Researchers have identified three promising biological signals that could help detect ovarian cancer before patients display any symptoms of the disease.

The researchers are from Arizona State University’s Biodesign Institute.

Researchers believe that identifying the biomarkers is another step toward early detection.

In the U.S. ovarian cancer is the most lethal gynecological cancer, killing more than 15,000 women annually. According to the Ovarian Cancer National Alliance, ovarian cancer is the fifth leading cause of cancer-related deaths for women. Ovarian cancer only accounts for about 3% of cancers among women yet it cause more deaths than any other cancer of the female reproductive system.

Doctors do not usually diagnose the cancer until it is already in the advanced stages. Only 15% of ovarian cancer patients are diagnosed early. Many symptoms of ovarian cancer are symptoms of other issues and don’t worry women such as bloating, abdominal pain, feeling full, and urinary symptoms.

 Biomarkers will be able to combat the late detections.

Biomarkers are autoantibodies, a type of protein produced by the immune system. These autoantibodies do not cause the disease but they react as an early warning system that abnormal proteins produced by cancer are present in the body.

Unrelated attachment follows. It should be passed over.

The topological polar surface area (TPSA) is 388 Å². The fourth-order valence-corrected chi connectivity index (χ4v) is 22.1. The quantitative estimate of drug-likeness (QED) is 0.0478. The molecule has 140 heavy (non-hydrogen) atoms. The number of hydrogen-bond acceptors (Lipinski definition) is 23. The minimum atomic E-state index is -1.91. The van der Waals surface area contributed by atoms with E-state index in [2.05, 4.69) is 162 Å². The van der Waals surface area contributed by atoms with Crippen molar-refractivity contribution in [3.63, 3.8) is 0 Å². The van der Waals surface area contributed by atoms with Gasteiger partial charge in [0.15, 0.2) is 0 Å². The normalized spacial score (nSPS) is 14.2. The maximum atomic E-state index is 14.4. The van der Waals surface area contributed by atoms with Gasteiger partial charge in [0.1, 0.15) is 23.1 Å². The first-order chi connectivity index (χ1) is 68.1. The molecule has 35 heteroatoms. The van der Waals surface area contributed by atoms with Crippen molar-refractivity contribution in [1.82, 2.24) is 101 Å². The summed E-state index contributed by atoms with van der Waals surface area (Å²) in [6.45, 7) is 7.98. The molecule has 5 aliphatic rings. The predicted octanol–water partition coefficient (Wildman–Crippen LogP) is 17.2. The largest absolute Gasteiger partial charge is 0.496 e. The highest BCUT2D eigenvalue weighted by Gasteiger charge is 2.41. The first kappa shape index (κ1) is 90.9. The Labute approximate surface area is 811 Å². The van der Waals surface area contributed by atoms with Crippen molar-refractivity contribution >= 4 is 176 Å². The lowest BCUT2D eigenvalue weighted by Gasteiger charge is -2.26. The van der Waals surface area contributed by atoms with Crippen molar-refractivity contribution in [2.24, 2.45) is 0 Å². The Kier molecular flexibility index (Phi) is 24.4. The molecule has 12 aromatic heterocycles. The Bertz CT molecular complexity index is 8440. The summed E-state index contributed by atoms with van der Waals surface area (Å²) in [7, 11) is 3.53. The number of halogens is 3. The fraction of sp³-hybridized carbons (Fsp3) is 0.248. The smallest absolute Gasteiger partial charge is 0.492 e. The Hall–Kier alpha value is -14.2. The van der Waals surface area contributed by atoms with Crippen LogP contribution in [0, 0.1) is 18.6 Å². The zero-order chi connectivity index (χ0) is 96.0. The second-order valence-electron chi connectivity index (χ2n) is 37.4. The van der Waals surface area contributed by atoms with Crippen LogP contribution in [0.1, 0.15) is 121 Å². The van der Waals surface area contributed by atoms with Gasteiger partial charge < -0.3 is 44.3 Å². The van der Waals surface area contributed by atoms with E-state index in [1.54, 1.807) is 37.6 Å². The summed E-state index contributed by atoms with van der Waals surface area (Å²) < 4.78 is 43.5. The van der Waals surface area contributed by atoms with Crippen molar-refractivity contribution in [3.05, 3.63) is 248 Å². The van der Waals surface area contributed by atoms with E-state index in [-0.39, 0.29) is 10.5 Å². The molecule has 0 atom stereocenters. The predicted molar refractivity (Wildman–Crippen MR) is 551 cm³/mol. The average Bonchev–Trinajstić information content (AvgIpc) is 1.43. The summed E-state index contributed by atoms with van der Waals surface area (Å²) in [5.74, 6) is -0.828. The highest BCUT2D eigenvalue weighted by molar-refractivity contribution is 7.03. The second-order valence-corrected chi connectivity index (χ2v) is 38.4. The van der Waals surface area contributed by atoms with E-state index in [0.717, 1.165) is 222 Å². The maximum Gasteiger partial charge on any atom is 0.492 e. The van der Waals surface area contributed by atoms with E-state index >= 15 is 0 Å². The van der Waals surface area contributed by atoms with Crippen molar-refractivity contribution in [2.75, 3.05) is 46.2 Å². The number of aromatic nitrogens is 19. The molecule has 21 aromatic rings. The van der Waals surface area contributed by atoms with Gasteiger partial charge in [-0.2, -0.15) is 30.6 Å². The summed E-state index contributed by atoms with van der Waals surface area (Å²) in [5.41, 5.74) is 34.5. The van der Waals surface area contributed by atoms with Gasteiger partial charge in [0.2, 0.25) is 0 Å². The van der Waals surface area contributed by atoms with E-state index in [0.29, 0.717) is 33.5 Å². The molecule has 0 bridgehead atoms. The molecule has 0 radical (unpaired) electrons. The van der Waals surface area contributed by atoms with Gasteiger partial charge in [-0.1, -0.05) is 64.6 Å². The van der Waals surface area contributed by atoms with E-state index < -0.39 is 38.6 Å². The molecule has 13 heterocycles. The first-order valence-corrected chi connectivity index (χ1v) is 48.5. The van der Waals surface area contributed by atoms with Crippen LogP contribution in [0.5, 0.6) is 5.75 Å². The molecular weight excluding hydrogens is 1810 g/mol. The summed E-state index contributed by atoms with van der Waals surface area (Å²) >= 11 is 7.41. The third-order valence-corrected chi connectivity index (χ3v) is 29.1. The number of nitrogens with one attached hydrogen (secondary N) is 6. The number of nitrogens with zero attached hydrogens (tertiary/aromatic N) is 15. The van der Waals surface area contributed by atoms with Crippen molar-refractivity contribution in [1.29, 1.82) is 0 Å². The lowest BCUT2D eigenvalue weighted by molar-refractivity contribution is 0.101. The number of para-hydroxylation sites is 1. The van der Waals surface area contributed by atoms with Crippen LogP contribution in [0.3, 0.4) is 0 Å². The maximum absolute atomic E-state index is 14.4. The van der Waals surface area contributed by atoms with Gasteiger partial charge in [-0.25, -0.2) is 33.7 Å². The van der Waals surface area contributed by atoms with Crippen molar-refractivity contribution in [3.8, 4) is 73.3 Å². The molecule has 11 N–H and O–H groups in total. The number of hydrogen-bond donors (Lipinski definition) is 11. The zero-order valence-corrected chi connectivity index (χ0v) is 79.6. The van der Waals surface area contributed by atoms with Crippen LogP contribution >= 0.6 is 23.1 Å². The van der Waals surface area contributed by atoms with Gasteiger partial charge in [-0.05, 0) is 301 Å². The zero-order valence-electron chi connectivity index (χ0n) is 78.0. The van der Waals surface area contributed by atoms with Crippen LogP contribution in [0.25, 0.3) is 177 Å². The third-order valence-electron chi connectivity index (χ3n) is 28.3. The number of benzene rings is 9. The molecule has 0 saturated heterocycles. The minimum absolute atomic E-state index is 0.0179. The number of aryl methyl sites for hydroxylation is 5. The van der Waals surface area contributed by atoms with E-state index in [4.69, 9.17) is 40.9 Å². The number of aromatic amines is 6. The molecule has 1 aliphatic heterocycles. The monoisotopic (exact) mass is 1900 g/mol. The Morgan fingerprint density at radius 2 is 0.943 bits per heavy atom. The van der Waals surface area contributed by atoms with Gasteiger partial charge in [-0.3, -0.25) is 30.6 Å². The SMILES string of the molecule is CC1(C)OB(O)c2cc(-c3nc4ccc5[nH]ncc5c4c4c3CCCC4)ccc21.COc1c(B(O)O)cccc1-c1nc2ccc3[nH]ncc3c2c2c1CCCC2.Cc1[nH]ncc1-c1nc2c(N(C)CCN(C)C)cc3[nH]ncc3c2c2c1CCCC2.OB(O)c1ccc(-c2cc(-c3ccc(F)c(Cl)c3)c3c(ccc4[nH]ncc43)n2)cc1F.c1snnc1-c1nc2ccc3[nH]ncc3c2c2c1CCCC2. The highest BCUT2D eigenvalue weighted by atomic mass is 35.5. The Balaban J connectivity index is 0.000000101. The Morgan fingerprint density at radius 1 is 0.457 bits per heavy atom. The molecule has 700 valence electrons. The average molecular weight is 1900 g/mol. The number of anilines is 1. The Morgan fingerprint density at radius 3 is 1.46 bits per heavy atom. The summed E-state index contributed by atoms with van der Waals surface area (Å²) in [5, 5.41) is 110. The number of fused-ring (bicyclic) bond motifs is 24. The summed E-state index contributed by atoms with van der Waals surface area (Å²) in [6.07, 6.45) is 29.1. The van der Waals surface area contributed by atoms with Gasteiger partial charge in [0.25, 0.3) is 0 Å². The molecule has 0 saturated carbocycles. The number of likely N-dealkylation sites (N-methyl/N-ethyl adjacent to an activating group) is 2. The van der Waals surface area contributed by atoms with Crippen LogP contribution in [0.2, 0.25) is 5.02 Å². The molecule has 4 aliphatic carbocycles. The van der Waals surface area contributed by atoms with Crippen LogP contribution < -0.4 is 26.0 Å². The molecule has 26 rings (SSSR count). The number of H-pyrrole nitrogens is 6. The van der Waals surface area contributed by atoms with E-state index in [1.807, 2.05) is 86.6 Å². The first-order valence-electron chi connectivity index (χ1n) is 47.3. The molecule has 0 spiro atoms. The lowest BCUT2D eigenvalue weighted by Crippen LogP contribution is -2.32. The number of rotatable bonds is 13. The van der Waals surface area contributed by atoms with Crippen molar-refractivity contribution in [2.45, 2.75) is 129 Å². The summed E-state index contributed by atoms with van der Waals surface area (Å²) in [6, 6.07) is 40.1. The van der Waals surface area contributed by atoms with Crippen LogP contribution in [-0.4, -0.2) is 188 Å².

Doctors already use biomarkers in order to diagnose other diseases. Cholesterol tests are biomarkers for heart disease and blood pressure can indicate hypertension.

The study used high-density microarray technology that used samples of patients’ blood in order to identify biomarkers for ovarian cancer.

Arizona State University focuses its research on finding natural solutions to address global challenges in health care. The institute is also researching biomarkers in other cancers, including breast cancer. 

Gerry Oginski
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